A few take-aways from yesterday’s prosecutorial frenzy.
1. Paul Manafort is in deep trouble. Absent a presidential pardon, he is likely to spend the rest of his life behind bars.
2. The crimes of which Manafort was convicted — eight counts of tax evasion and bank fraud — not only predated his brief relationship with Donald Trump but had nothing to do with main focus of Robert Mueller’s original writ, namely, to investigate ‘any links and/or coordination between the Russian government and individuals associated with the campaign of President Donald Trump.’
That was the nub of Mueller’s marching orders. But note that Rod Rosenstein also authorised him to pursue ‘any matters that arose or may arise directly from the investigation.’ Any matters. That is not quite as broad as the topics encompassed by the title of Sartre’s Being and Nothingness, but it is close enough for government work, and what we saw yesterday was most definitely government work.
3. Michael Cohen, Donald Trump’s former lawyer and sometime self-described ‘fixer’, would also appear to be in deep trouble. Yesterday, he entered a plea bargain and pled guilty to eight counts of tax evasion, bank fraud, and campaign finance violations ‘in coordination and at the direction of a candidate for federal office.’
In plain English, Donald Trump told him to pay ‘Stormy Daniels’ and another woman money to keep silent about their alleged sexual liaisons with the president years ago. Did he? We don’t know. But let’s say he did. That in itself would not have been a crime, and it is not at all clear that would have been a campaign finance violation, either. As John Hinderaker notes at Powerline, ‘there is no legal authority on whether paying a woman to keep her mouth shut constitutes a campaign contribution. It strikes me as a foolish interpretation of the law, and forcing Cohen to plead guilty to the “crime” of paying off Ms. Clifford doesn’t transform it into a crime.’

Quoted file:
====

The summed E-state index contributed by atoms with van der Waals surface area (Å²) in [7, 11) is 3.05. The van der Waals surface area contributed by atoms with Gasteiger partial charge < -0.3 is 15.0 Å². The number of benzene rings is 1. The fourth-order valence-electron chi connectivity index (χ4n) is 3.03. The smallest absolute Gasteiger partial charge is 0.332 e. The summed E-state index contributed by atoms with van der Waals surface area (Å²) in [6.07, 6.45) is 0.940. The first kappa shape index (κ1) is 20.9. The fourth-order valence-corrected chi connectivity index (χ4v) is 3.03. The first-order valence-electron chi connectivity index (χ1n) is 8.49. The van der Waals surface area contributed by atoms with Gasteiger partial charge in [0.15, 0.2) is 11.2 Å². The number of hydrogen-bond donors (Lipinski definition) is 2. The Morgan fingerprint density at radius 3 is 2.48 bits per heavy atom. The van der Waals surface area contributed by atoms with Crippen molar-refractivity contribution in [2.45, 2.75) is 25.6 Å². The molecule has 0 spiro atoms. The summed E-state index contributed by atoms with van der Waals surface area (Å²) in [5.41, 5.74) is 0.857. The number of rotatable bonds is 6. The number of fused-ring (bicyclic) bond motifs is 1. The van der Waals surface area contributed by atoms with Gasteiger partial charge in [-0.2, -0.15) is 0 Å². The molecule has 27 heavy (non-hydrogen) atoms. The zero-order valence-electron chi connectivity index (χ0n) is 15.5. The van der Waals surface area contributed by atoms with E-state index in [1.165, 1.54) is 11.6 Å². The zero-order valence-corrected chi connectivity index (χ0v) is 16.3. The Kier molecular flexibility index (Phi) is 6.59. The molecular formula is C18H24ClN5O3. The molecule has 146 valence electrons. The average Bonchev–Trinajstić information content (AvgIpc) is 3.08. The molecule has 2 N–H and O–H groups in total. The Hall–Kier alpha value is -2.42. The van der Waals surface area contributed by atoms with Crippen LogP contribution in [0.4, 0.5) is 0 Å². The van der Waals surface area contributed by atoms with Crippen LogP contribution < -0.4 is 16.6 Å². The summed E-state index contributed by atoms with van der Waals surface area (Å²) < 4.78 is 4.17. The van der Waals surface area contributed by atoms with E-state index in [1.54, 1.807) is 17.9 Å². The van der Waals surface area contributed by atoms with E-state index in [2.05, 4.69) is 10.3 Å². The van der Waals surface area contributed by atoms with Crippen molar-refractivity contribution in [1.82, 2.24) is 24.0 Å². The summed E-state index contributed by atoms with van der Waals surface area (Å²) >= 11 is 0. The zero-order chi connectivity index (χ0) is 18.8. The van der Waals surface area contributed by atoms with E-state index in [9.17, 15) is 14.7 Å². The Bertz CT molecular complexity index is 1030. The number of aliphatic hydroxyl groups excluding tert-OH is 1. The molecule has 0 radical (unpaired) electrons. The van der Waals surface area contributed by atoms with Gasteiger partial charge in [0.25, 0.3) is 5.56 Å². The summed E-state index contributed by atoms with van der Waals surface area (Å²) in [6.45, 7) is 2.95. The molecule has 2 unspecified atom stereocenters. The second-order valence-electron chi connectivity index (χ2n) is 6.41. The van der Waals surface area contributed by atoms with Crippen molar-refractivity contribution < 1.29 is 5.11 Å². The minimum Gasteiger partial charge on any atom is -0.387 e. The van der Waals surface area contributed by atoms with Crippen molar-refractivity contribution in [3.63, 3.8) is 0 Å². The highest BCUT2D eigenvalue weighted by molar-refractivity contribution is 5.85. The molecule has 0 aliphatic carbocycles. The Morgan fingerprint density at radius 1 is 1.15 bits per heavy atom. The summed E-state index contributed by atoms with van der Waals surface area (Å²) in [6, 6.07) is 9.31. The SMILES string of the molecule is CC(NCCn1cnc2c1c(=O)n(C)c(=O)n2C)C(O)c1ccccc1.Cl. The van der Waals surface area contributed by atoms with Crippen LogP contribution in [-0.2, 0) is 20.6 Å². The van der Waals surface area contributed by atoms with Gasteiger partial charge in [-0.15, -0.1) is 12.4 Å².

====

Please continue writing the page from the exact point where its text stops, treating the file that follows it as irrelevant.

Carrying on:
Now, what’s the point of all this theatre? John Hinderaker gets that as well: ‘None of this would be happening, of course, but for Bob Mueller’s effort to drive President Trump from office on behalf of his de facto client, the Democratic Party.’
Bingo. The multi-ring circus over which the disgusting Robert Mueller and his band of Democratic operatives are presiding has zero to do with any purported ‘collusion’ between the Trump campaign and Russia. Doubtless they will have the dubious pleasure of destroying more lives in their rampage. That’s something that Robert Mueller has shown himself to be expert at for decades. I am not saying, by the way, that either Michael Cohen or Paul Manafort is a boy scout. The one seems to me to be a sleazy New York lawyer right out of central casting, the other a career political operative with dubious foreign associates and a less-than-candid relationship with the IRS.
But Cohen and Manafort — like Michael Flynn, George Papadopoulos, Carter Page, and all the others that have been swept up in Obama-Clinton-Bennan-Comey-Mueller dragnet: they’re all just collateral damage. The main target, thus far unscathed, is Donald Trump. Do you want to know what this whole Kabuki theater production is about? An editorial in the New York Sun summarises it as well as anything I’ve seen (and thanks to Scott Johnson for bringing it to my attention):
What needs to be kept in mind at every stage is that this whole investigation is not about Russian meddling. Everyone agrees that they did it and it was wrong. No one needs a special prosecutor to get to the bottom of that. This is part of an effort by the Democrats and their collaborators to overturn a presidential election that they thought they would win. No crime of which either [Paul Manafort or Michael Cohen] was pronounced guilty today is as foul as the campaign underway to foil the decision of the American people. [My emphasis.]
That’s it in a nutshell. There will now be a feeding frenzy of speculation about how, or if, yesterday’s spectacles of prosecutorial power will affect the President. The court of public opinion seems to have turned decisively against Robert Mueller and his legal piranhas. Maybe their full-court press will unseat the President. It is a foregone conclusion, at any rate, that should the Democrats take the House by more than a narrow margin, Donald Trump will be impeached. He would not, I am convinced, be convicted by the Senate, but the impeachment itself would be messy.
Still, that is a big ‘if’. Were I a betting man, I would bet against it happening. The larger question is how long the public will stand for this bloody and ostentatious effort to reverse the results of a free, open, and democratic election. The clock is ticking.